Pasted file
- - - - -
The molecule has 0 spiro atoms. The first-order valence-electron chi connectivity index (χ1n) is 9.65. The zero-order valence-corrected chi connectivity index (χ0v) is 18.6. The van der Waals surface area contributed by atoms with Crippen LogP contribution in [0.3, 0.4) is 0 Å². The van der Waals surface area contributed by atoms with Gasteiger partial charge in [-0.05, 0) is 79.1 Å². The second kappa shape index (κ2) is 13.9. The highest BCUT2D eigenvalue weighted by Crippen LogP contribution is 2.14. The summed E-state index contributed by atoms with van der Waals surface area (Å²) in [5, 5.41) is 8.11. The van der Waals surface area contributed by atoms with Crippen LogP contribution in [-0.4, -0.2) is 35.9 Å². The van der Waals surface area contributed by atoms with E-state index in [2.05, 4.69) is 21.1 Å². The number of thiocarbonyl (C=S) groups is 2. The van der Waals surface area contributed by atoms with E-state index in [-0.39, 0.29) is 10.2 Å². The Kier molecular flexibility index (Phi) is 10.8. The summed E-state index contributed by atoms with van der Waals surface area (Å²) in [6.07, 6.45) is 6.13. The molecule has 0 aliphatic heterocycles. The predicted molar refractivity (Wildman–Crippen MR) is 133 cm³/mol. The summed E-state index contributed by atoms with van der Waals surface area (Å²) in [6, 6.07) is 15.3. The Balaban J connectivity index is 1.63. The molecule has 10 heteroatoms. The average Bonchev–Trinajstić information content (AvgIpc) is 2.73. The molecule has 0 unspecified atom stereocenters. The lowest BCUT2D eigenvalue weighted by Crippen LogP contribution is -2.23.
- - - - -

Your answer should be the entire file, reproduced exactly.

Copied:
The molecule has 0 spiro atoms. The first-order valence-electron chi connectivity index (χ1n) is 9.65. The zero-order valence-corrected chi connectivity index (χ0v) is 18.6. The van der Waals surface area contributed by atoms with Crippen LogP contribution in [0.3, 0.4) is 0 Å². The van der Waals surface area contributed by atoms with Gasteiger partial charge in [-0.05, 0) is 79.1 Å². The second kappa shape index (κ2) is 13.9. The highest BCUT2D eigenvalue weighted by Crippen LogP contribution is 2.14. The summed E-state index contributed by atoms with van der Waals surface area (Å²) in [5, 5.41) is 8.11. The van der Waals surface area contributed by atoms with Crippen LogP contribution in [-0.4, -0.2) is 35.9 Å². The van der Waals surface area contributed by atoms with E-state index in [2.05, 4.69) is 21.1 Å². The number of thiocarbonyl (C=S) groups is 2. The van der Waals surface area contributed by atoms with E-state index in [-0.39, 0.29) is 10.2 Å². The Kier molecular flexibility index (Phi) is 10.8. The summed E-state index contributed by atoms with van der Waals surface area (Å²) in [6.07, 6.45) is 6.13. The molecule has 0 aliphatic heterocycles. The predicted molar refractivity (Wildman–Crippen MR) is 133 cm³/mol. The summed E-state index contributed by atoms with van der Waals surface area (Å²) in [6, 6.07) is 15.3. The Balaban J connectivity index is 1.63. The molecule has 10 heteroatoms. The average Bonchev–Trinajstić information content (AvgIpc) is 2.73. The molecule has 0 unspecified atom stereocenters. The lowest BCUT2D eigenvalue weighted by Crippen LogP contribution is -2.23.